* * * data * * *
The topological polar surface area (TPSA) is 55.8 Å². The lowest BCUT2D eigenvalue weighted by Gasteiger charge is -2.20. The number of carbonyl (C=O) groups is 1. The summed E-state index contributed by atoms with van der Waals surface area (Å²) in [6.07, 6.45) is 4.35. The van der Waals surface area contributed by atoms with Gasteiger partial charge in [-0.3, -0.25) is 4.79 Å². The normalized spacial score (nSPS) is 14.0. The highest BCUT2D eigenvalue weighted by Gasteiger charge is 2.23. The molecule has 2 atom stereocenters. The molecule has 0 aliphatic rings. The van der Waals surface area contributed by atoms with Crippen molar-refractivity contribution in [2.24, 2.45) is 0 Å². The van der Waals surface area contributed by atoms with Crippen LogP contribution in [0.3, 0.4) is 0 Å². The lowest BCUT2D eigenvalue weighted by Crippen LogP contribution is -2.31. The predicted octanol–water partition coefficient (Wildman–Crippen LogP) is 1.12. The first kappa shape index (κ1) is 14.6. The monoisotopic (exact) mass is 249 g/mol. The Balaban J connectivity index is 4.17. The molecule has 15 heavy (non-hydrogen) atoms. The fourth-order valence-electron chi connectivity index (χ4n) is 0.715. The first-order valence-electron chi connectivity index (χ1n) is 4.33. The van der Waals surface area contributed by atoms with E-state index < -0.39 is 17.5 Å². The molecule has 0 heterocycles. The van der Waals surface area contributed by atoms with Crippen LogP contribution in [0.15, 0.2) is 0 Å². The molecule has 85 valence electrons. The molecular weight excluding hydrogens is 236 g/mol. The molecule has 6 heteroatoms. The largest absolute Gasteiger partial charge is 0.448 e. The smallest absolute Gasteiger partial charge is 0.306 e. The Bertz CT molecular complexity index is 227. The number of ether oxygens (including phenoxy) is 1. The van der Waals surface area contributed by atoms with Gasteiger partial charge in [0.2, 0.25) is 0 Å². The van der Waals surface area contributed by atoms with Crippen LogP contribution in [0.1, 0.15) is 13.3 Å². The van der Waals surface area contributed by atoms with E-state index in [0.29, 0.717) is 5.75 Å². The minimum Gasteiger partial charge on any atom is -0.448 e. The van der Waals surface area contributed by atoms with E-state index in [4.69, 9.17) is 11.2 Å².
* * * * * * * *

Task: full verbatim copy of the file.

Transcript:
The topological polar surface area (TPSA) is 55.8 Å². The lowest BCUT2D eigenvalue weighted by Gasteiger charge is -2.20. The number of carbonyl (C=O) groups is 1. The summed E-state index contributed by atoms with van der Waals surface area (Å²) in [6.07, 6.45) is 4.35. The van der Waals surface area contributed by atoms with Gasteiger partial charge in [-0.3, -0.25) is 4.79 Å². The normalized spacial score (nSPS) is 14.0. The highest BCUT2D eigenvalue weighted by Gasteiger charge is 2.23. The molecule has 2 atom stereocenters. The molecule has 0 aliphatic rings. The van der Waals surface area contributed by atoms with Crippen molar-refractivity contribution in [2.24, 2.45) is 0 Å². The van der Waals surface area contributed by atoms with Crippen LogP contribution in [0.3, 0.4) is 0 Å². The lowest BCUT2D eigenvalue weighted by Crippen LogP contribution is -2.31. The predicted octanol–water partition coefficient (Wildman–Crippen LogP) is 1.12. The first kappa shape index (κ1) is 14.6. The monoisotopic (exact) mass is 249 g/mol. The Balaban J connectivity index is 4.17. The molecule has 15 heavy (non-hydrogen) atoms. The fourth-order valence-electron chi connectivity index (χ4n) is 0.715. The first-order valence-electron chi connectivity index (χ1n) is 4.33. The van der Waals surface area contributed by atoms with E-state index < -0.39 is 17.5 Å². The molecule has 0 heterocycles. The van der Waals surface area contributed by atoms with Crippen LogP contribution in [0.15, 0.2) is 0 Å². The molecule has 85 valence electrons. The molecular weight excluding hydrogens is 236 g/mol. The molecule has 6 heteroatoms. The largest absolute Gasteiger partial charge is 0.448 e. The smallest absolute Gasteiger partial charge is 0.306 e. The Bertz CT molecular complexity index is 227. The number of ether oxygens (including phenoxy) is 1. The van der Waals surface area contributed by atoms with Gasteiger partial charge in [0.2, 0.25) is 0 Å². The van der Waals surface area contributed by atoms with Crippen LogP contribution in [0.1, 0.15) is 13.3 Å². The van der Waals surface area contributed by atoms with E-state index in [0.29, 0.717) is 5.75 Å². The minimum Gasteiger partial charge on any atom is -0.448 e. The van der Waals surface area contributed by atoms with E-state index in [4.69, 9.17) is 11.2 Å².